Who would have thought not having the internet at home would be so limiting? Roll on next week so I can get my posting back on track! Anyway, today’s post is going to take two forms: a quick review/update on the book, A Game of Thrones, as I now near the halfway mark and a few points about what I’ve been able to take and learn from it.
When I first starting reading A Game of Thrones, I was a little apprehensive. I’ve read a lot of badly crafted fantasy over the years, interspersed with some absolutely brilliant fantasy. More often than not, I abandon reading a novel if I don’t feel a connection or reason to keep reading – it’s a bad habit and it’s one I’m working on breaking. Why? Because every piece of writing has the power to teach me something about my own and even bad writing is worth reading. The reason I was apprehensive to read Martin’s (George R. R.) book is because I feared it wouldn’t draw me in and I’d be abandoning it in short order, forever tarnishing me as The One Who Never Finished A Game Of Thrones. I’d be very likely torn apart, chewed up and spit out by every fantasy community on the internet.
It’s lucky, then, that I now find myself… addicted!
Why am I finding myself unable to stop thinking about Martin’s world? Is it because his plot keeps delivering and taking on new twists when you least expect it? Perhaps. Is it the rich lore and history that he’s weaved into the fabric of Westeros? Maybe. Is it the characters, with their very human ambitions, fears and secrets? Definitely.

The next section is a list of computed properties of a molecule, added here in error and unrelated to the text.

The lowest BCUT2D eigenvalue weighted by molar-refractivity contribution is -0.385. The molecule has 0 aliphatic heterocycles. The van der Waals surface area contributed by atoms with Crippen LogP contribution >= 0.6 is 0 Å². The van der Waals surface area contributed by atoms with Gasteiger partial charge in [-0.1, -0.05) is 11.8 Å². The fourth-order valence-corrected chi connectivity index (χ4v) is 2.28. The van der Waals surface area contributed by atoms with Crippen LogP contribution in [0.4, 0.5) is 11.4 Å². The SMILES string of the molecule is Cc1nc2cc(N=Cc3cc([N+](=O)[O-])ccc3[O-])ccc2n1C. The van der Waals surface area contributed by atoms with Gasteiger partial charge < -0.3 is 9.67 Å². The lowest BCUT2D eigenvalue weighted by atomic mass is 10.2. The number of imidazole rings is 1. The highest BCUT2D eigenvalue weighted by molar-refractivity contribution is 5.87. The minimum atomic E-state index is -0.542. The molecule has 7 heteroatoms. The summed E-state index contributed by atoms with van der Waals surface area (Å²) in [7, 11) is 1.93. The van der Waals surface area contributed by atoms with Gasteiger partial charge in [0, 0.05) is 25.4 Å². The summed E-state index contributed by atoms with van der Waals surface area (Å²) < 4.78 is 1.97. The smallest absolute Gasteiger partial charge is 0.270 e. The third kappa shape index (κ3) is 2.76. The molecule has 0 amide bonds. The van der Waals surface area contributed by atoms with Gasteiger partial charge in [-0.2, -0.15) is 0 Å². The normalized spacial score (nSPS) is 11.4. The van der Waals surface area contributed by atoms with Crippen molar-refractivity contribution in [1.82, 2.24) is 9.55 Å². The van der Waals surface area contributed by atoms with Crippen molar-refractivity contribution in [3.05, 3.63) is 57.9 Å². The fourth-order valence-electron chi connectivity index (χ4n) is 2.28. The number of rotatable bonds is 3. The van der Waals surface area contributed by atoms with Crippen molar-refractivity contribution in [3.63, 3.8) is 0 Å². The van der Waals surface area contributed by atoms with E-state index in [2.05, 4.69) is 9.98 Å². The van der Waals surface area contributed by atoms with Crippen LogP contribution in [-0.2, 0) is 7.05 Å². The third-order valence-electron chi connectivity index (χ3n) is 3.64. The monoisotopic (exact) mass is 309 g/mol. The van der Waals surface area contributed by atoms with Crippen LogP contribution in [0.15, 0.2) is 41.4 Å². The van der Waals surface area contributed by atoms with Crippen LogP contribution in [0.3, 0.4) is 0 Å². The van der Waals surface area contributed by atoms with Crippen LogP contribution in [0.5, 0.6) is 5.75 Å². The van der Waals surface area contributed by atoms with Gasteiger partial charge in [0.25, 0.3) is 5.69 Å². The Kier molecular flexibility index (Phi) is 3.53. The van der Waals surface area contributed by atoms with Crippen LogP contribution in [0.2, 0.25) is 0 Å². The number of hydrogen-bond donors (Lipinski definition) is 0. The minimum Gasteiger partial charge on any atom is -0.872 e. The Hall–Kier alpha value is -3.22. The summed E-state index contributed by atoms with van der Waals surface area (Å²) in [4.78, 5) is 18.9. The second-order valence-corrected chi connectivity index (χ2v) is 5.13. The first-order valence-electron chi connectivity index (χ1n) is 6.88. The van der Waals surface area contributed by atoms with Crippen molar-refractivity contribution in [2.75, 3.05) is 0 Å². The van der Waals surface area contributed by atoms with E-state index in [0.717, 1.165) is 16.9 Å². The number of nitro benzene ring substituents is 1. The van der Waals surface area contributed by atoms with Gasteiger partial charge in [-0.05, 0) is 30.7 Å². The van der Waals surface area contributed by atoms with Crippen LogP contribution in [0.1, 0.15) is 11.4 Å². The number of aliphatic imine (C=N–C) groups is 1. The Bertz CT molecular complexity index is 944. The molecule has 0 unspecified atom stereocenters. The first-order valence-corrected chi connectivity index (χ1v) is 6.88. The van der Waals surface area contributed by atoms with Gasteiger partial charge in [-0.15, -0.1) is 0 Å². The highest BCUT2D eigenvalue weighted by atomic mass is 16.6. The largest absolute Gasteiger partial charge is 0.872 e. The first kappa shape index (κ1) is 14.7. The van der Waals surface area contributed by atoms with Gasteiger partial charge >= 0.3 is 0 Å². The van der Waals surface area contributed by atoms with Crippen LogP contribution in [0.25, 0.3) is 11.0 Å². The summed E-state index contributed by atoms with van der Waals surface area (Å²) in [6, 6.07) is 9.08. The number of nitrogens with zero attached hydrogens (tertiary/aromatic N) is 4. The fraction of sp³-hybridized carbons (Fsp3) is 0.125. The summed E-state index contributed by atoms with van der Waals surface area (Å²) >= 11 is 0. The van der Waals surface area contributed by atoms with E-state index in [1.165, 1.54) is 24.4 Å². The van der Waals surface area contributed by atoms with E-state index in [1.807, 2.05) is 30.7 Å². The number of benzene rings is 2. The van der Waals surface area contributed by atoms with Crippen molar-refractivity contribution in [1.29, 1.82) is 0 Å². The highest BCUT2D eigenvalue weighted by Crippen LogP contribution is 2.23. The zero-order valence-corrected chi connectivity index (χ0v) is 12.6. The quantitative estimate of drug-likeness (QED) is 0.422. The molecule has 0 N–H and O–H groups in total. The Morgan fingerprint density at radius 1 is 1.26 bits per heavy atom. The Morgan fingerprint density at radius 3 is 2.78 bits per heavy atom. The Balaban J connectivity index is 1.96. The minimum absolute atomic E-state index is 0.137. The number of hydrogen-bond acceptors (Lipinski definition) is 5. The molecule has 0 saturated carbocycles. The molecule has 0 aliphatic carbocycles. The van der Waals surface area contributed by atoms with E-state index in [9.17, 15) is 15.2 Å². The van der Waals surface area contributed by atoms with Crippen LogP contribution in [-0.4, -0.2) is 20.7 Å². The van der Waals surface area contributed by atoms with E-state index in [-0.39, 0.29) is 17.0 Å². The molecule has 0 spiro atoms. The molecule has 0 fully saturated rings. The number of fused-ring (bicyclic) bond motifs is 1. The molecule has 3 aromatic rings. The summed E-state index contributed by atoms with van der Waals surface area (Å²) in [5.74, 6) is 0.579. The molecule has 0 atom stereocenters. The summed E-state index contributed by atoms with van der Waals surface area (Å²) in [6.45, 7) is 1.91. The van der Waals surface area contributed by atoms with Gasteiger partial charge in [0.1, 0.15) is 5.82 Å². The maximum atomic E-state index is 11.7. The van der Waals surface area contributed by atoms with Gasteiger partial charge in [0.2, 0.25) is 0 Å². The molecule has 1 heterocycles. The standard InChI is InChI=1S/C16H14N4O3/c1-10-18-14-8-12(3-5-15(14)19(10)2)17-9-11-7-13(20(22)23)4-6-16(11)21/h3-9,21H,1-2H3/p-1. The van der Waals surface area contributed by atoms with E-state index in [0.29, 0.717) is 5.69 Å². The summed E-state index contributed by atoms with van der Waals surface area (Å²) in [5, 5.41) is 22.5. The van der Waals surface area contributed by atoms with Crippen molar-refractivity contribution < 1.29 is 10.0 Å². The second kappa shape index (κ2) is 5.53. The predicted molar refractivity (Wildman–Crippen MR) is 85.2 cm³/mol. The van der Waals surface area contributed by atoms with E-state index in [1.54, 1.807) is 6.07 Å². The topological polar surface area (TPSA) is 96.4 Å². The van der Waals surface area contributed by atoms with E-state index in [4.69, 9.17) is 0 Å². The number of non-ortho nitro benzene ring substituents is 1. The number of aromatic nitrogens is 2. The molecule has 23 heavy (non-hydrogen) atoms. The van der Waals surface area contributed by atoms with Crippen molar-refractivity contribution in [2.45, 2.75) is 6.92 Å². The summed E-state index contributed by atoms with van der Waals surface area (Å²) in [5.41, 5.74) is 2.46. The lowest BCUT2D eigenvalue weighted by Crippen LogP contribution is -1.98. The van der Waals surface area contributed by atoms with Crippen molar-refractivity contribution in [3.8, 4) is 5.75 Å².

I suppose it comes from the author having been a screenwriter, but I find his dialogue is also one of the main things that I’m impressed with. It’s not like reading a book (you know, on paper and stuff), but it’s like listening to a really good audio book. All the dialogue feels so natural and each line fits perfectly. There’s no obvious infodumps or monologues. These people are as real as you’d want and they’re just speaking how they would if you met them. This is the mark of a good author – the ability to make everything seem so natural and un-forced that you leave the real world each time you read and actually inhabit the fantasy world itself.
Hopefully I’ll make steady progress through the last half and then I’ll share my final thoughts. I’m 99.9% sure it’s going to be all positive.
The Lesson (In Summary)
- Direwolves hate dwarfs
- Dothraki are all sex, sex, sex
- Arya Stark is more interesting than she first appears
- Jon Snow shows great potential
- The Lannisters cannot be trusted
Here’s a list of the book’s viewpoint characters, from my favourite to my least:
Come on, let’s hear who your favourite Song of Ice and Fire character is!